1. Realism about beliefs
Are there really beliefs? Or are we learning (from neuroscience and psychology, presumably) that, strictly speaking, beliefs are figments of our imagination, items in a superceded ontology? Philosophers generally regard such ontological questions as admitting just two possible answers: either beliefs exist or they don't. There is no such state as quasi-existence; there are no stable doctrines of semi-realism. Beliefs must either be vindicated along with the viruses or banished along with the banshees. A bracing conviction prevails, then, to the effect that when it comes to beliefs (and other mental items) one must be either a realist or an eliminative materialist.
This conviction prevails in spite of my best efforts over the years to undermine it with various analogies: are voices in your ontology? Endnote 1 Are centers of gravity in your ontology? Endnote 2
It is amusing to note that my analogizing beliefs to centers of gravity has been attacked from both sides of the ontological dichotomy, by philosophers who think it is simply obvious that centers of gravity are useful fictions, and by philosophers who think it is simply obvious that centers of gravity are perfectly real:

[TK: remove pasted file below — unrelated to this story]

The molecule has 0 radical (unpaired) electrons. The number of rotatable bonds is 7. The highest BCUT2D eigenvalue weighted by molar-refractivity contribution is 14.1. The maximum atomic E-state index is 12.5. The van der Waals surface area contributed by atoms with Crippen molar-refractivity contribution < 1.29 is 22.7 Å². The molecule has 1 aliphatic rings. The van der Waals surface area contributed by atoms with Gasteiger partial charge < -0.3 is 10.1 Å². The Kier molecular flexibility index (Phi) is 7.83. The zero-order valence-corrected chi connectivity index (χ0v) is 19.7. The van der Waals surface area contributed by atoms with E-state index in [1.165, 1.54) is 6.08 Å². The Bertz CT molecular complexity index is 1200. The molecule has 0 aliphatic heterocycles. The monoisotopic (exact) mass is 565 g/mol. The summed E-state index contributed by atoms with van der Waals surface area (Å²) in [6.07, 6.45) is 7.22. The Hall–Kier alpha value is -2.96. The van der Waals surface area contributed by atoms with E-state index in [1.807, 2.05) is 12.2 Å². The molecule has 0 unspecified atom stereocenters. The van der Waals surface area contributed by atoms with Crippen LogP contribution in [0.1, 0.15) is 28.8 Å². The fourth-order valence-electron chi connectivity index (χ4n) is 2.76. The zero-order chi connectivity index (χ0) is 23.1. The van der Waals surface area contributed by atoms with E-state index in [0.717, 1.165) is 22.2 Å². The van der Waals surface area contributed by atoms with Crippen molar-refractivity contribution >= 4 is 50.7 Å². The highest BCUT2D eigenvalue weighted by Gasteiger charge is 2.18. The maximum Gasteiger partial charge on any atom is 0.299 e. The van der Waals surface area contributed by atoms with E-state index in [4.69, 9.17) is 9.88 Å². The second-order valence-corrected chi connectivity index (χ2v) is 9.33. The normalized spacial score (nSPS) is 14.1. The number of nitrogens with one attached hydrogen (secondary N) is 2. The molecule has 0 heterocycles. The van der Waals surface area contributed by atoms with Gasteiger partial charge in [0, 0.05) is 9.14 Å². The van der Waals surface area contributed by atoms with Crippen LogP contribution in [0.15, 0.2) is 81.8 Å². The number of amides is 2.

The trouble with these supposed parallels . . .is that they are all strictly speaking false, although they are no doubt useful simplifications for many purposes. It is false, for example, that the gravitational attraction between the Earth and the Moon involves two point masses; but it is a good enough first approximation for many calculations. However, this is not at all what Dennett really wants to say about intentional states. For he insists that to adopt the intentional stance and interpret an agent as acting on certain beliefs and desires is to discern a pattern in his actions which is genuinely there (a pattern which is missed if we instead adopt a scientific stance): Dennett certainly does not hold that the role of intentional ascriptions is merely to give us a useful approximation to a truth that can be more accurately expressed in non-intentional terms. Endnote 3
(The whole paper is now available in Daniel Dennett, Brainchildren, Essays on Designing Minds, MIT Press and Penguin, 1998.)
1.Content and Consciousness, London: Routlege & Kegan Paul, 1969, chapter 1.
2."Three Kinds of Intentional Psychology," in R. Healey, ed., Reduction, Time and Reality, Cambridge Univ. Press, 1981, and The Intentional Stance, Cambridge, MA: MIT Press, 1987.
3.Peter Smith, "Wit and Chutzpah" Times Higher Education Supplement, review of The Intentional Stance and Fodor's Psychosemantics, 8/7/88, p.22